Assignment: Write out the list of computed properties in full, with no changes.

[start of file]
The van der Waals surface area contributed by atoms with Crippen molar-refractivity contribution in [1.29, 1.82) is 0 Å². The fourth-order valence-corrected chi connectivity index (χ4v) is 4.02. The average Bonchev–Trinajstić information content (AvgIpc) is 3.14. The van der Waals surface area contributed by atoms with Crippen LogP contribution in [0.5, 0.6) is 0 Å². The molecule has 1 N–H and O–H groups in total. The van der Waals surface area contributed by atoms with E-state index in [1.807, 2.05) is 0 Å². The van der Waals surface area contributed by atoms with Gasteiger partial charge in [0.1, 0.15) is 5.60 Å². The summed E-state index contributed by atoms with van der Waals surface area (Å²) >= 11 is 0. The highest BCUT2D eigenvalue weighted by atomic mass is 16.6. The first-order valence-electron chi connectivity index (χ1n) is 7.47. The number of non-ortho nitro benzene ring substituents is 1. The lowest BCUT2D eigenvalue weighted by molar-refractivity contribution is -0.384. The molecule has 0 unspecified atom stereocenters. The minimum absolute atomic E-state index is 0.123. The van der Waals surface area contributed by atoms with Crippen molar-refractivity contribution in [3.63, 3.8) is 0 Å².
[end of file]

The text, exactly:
The van der Waals surface area contributed by atoms with Crippen molar-refractivity contribution in [1.29, 1.82) is 0 Å². The fourth-order valence-corrected chi connectivity index (χ4v) is 4.02. The average Bonchev–Trinajstić information content (AvgIpc) is 3.14. The van der Waals surface area contributed by atoms with Crippen LogP contribution in [0.5, 0.6) is 0 Å². The molecule has 1 N–H and O–H groups in total. The van der Waals surface area contributed by atoms with E-state index in [1.807, 2.05) is 0 Å². The van der Waals surface area contributed by atoms with Gasteiger partial charge in [0.1, 0.15) is 5.60 Å². The summed E-state index contributed by atoms with van der Waals surface area (Å²) >= 11 is 0. The highest BCUT2D eigenvalue weighted by atomic mass is 16.6. The first-order valence-electron chi connectivity index (χ1n) is 7.47. The number of non-ortho nitro benzene ring substituents is 1. The lowest BCUT2D eigenvalue weighted by molar-refractivity contribution is -0.384. The molecule has 0 unspecified atom stereocenters. The minimum absolute atomic E-state index is 0.123. The van der Waals surface area contributed by atoms with Crippen molar-refractivity contribution in [3.63, 3.8) is 0 Å².